Suchman explores the crucial interrelationship between doing and understanding that enables the Trukese navigator to take informed decisions throughout the journey.   In doing so, she builds on the work of the ethnomethodologist Garfinkel, who explored at a micro-level the unfolding dynamic of mutual, practical understanding, maintained minute by minute, that is achievable between people within a shared situation, that a plan can never achieve (interestingly, this problem underlies consistent difficulties in the development of artificial intelligence).  As has been well established by linguists such as Grice (1975), ethnomethodologists such as Garfinkel (1967) and philosophers such as Wittgenstein (1953), the principal reason that people need to experience a situation in order to achieve a rich understanding of its possibilities is that communication is indexical: its meaning is always dependent on the circumstances of its use.  A simple example might be the phrase “oh, great”, which can have a precisely opposite meaning – positive endorsement or negative comment – depending entirely on the nature of the shared situation in which it is used.

Suchman’s key point, however, is that it is only possible to achieve such understandings through the never-ending dialogue of ‘situated action’:

…we generally do not anticipate alternative courses of action or their consequences until some course of action is already underway.  It is frequently only on acting in a present situation that its possibilities become clear, and we often do not know ahead of time, or at least not with any specificity, what future state we desire to bring about.  Garfinkel points out that in many cases it is only after we encounter some state of affairs that we find to be desirable that we identify that state as the goal toward which our previous actions, in retrospect, were directed “all along” or “after all” (1967:98).  The fact that we can always perform a post hoc analysis of situated action that will make it appear to have followed a rational plan says more about the nature of our analyses than it does about our situated actions (Suchman 2007:72-3, italics added).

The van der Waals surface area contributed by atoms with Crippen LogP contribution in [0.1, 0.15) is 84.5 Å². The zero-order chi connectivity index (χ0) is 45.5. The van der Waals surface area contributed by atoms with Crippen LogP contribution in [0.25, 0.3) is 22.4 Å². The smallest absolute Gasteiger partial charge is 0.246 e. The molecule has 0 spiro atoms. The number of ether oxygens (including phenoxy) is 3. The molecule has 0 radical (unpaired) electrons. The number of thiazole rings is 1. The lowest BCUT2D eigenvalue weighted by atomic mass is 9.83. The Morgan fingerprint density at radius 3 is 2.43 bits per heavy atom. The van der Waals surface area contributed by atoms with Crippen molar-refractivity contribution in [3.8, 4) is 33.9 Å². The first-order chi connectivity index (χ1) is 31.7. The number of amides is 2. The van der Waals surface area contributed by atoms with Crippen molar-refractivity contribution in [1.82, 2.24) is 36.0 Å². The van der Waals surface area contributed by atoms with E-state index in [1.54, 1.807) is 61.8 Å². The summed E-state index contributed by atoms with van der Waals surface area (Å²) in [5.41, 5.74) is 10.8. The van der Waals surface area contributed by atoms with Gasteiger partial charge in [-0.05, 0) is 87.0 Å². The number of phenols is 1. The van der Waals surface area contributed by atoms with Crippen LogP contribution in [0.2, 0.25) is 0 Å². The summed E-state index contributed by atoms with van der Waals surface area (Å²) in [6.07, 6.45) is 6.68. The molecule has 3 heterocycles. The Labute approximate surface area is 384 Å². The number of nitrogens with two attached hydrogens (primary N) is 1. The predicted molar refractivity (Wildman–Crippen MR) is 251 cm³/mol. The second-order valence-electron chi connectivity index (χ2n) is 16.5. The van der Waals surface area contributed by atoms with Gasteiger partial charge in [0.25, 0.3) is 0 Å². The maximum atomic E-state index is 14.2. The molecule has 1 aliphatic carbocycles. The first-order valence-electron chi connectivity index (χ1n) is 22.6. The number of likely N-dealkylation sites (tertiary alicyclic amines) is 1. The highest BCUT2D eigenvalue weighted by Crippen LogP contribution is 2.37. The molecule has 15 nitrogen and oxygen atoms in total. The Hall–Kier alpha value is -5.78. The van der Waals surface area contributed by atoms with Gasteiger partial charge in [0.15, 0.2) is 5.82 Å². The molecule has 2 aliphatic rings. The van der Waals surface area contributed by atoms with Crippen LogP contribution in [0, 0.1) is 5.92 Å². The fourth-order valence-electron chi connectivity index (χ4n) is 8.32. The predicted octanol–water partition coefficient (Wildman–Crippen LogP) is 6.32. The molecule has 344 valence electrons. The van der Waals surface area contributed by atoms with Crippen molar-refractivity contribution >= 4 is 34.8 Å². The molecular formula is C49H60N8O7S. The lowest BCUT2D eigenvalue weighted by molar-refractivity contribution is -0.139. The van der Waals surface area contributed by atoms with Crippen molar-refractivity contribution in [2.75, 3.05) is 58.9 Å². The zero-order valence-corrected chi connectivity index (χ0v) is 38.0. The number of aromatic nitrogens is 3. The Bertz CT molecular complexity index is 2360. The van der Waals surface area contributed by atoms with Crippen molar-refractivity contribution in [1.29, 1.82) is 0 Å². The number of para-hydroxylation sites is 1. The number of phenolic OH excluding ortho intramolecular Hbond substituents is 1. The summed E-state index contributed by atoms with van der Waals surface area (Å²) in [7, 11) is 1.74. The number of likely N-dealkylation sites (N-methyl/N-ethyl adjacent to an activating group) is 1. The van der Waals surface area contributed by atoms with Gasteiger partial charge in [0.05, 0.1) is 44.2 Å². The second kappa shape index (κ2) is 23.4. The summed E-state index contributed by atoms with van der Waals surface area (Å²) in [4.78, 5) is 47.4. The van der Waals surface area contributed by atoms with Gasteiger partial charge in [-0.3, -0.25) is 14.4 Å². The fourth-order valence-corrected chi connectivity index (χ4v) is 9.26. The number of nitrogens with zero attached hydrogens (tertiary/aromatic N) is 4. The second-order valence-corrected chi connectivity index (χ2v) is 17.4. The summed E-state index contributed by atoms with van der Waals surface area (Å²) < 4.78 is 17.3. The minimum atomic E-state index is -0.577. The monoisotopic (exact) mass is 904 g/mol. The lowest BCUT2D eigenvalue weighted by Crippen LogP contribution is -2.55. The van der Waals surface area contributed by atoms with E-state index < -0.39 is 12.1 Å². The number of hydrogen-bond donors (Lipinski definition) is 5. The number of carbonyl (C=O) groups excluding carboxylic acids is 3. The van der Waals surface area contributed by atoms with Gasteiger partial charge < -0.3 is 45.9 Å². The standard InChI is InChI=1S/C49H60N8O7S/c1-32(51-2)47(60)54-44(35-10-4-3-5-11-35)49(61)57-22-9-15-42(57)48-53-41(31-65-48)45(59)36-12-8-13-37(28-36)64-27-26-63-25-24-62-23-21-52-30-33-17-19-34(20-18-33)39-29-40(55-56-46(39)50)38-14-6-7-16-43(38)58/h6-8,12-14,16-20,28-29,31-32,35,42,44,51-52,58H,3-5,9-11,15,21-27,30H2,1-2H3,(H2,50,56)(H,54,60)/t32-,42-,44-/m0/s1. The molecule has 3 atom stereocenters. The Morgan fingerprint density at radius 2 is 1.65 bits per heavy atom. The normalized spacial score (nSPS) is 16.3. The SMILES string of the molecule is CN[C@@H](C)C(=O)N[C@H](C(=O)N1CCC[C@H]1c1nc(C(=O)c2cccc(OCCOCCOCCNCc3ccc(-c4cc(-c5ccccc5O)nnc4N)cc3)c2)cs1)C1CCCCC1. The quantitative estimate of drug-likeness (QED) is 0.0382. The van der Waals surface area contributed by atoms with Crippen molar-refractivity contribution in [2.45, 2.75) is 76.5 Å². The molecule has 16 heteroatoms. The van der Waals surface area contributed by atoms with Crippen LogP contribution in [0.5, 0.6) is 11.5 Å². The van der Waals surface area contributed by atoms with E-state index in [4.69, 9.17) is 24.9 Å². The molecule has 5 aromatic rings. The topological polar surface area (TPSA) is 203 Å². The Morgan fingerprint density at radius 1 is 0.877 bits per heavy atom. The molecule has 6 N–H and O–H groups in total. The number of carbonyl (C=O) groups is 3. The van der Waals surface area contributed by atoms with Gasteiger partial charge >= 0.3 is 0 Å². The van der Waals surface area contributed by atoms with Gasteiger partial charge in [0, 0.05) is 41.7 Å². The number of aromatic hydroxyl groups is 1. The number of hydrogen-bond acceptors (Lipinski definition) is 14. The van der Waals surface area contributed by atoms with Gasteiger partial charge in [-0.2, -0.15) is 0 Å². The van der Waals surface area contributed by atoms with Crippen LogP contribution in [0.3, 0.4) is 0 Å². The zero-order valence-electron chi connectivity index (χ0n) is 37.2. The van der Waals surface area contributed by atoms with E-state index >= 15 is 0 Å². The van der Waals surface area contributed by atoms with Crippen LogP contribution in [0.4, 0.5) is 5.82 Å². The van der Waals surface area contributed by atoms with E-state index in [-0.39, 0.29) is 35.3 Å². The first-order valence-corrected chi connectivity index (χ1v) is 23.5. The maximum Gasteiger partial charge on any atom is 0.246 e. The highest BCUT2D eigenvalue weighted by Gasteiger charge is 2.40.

In this sense, rational planning is a sham: Suchman shows that “rather than direct situated action rationality anticipates action before the fact and reconstructs it afterwards” (2007:73).   However, if the encouragement of more situated action and less master planning might be a good way to build a richer understanding of the possibilities within a particular context, how is this achievable alongside more traditional, modernist notions of progress?

For some time, it seems that answering this question has not been straightforward.  In a fascinating history of the emergence of an opposition between ‘Western’ rationality and local, situated knowledges, David Turnbull traces developments in late twentieth-century sociology of knowledge that have resulted in something of a stand-off .  In one corner, we have rationalism, whose assumptions are deeply embedded in Western institutions and thought, and yet whose tendency to privilege a particular way of seeing the world is deeply problematic for reaching real understanding about the possibilities of a situation in the way that Suchman describes.